by Almuth Ernsting
Synthetic biology is being heavily promoted and funded as a way to produce large quantities of cheap industrial products, including biofuels. But so far affordable, large-scale manufacture with synbio organisms has proven elusive. Synbio start-up companies that set out to produce high volumes of low-cost biofuels have switched to low volumes of expensive chemicals, cosmetics and food additives instead. Many are still struggling to stay afloat.
Sanofi’s synthetic artemisinin, an anti-malaria drug, has been the latest casualty amongst commercial synbio ventures, and is perhaps the most stunning one:
According to an article just published in Nature, Sanofi failed to produce any synthetic artemisinin in 2015 and they are selling their artemisinin manufacturing plant in Gasserio, Italy. Jay Keasling first developed the GE yeast strain used to make artemisinin, and in the article explains that if the price of natural artemisinin, derived from sweet wormwood, “is already very low and there’s a bumper crop, there’s no reason to fire up a fermenter”. By a low price, he means less than $350 per kg. This will come as a relief to the 100,000 farmers in Asia and Africa whose livelihoods depend on sweet wormwood.
If Sanofi were making biofuels rather than artemisinin, they would cost at least $350,000 per tonne, or over $41,000 per barrel. This comparison is only partly valid because Sanofi’s genetically engineered microorganisms produce artemisinic acid, which needs to be chemically converted to artemisinin, accounting for part of the overall cost. This additional cost would not be incurred in the production of biofuels.
But the comparison is not entirely far-fetched either: Sanofi’s artemisinin platform was developed by Amyris, originally a biofuel company that was founded in 2003. Jay Keasling was a co-founder of Amyris and he is also the CEO of the US Department of Energy’s Joint BioEnergy Institute, founded in 2007. In 2006, Keasling and others announced in Nature that Amyris had succeeded in significantly altering the metabolic pathways of baker’s yeast so that it would produce artemisinic acid. The work had been supported by a $53.3 million grant from the Bill & Melinda Gates Foundation. Amyris handed the technology free of charge to the French pharmaceutical company Sanofi in 2008, who started commercial production of synthetic artemisinin in April 2013. Amyris meantime morphed into a biofuel company, or at least branded itself as one, even though it expected from the start to be reliant on the sale of higher-price specialist chemicals to break even.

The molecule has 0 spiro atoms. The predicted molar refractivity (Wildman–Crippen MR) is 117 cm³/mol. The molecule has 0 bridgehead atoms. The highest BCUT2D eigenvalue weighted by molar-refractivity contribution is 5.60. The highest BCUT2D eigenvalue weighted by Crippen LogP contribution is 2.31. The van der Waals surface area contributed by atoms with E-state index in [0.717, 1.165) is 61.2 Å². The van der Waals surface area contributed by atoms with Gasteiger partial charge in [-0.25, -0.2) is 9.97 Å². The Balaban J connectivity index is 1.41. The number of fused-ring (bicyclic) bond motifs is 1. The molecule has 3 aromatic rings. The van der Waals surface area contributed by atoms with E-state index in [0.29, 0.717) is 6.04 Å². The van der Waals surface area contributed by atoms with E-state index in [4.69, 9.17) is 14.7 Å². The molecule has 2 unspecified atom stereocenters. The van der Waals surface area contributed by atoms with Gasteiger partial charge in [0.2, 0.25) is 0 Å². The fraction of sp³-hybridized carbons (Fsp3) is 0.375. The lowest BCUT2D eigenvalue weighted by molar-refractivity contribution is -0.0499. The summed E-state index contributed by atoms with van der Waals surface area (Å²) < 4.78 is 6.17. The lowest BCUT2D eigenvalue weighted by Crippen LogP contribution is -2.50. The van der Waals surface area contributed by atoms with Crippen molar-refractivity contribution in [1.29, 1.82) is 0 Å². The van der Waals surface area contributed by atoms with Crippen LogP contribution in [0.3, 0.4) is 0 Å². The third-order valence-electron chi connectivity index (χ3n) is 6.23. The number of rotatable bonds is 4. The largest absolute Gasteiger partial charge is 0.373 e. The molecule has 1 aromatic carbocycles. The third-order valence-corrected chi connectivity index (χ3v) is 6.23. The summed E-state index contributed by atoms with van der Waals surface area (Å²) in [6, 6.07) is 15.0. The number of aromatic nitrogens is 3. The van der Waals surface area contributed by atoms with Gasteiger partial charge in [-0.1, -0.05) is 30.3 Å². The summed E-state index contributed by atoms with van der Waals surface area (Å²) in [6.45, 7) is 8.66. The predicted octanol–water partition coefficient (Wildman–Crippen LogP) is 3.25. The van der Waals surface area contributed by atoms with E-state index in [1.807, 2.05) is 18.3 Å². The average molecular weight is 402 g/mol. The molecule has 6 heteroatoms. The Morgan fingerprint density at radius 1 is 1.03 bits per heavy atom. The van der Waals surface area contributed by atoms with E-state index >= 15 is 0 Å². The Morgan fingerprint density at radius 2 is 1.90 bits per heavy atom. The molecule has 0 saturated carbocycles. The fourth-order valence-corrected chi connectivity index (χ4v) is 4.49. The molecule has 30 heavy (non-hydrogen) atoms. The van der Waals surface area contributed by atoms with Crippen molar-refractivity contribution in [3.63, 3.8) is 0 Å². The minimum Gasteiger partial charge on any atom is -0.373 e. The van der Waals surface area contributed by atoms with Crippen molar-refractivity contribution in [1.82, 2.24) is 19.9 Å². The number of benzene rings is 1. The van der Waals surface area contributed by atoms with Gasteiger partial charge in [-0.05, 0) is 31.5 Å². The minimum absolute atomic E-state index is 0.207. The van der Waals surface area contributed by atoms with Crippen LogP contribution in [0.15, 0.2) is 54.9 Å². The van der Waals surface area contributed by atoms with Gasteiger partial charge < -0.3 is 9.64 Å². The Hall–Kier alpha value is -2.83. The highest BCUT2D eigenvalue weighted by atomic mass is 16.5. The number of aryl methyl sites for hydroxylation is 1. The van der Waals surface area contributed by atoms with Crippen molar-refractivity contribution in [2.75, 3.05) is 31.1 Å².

Amyris’s underlying biotechnology has remained the same as that used by Sanofi to make synthetic artemisinin. Artemisinic acid belongs to a group of chemicals called isoprenoids or terpenoids. These are carbon molecules only found naturally in plants. Isoprenoids are not just of interest for pharmaceuticals. They have been described as “ideal candidates for advanced biofuels that may act as ‘drop-in’ replacements for gasoline, diesel, and jet fuel”.
Amyris chose to focus on a particular isoprenoid called farnesene. Its genetically engineered yeast is capable of converting sugar (from Brazilian sugar cane) to farnesene. The gene that allows yeasts to turn sugars into farnesene was taken from sweet wormwood, i.e. from the plant from that the malaria drug artemisinin is made. In other words, Amyris has merely had to tweak the GE yeast strain developed for artemisinin in order to produce biofuels and speciality chemicals instead.
In 2009, Amyris obtained a $22 million grant from the US Department of Energy. This presumably had nothing to do with the fact that the company’s co-founder Keasling works for the department.
In purely technical terms, Amyris’s farnesene fuels have been a success: Car manufacturers and aviation companies have tested their jet fuel and their synthetic diesel and found that it complied with and even exceeded technical and pollution standards. Commercially, the biofuels that Amyris has produced have been anything but successful.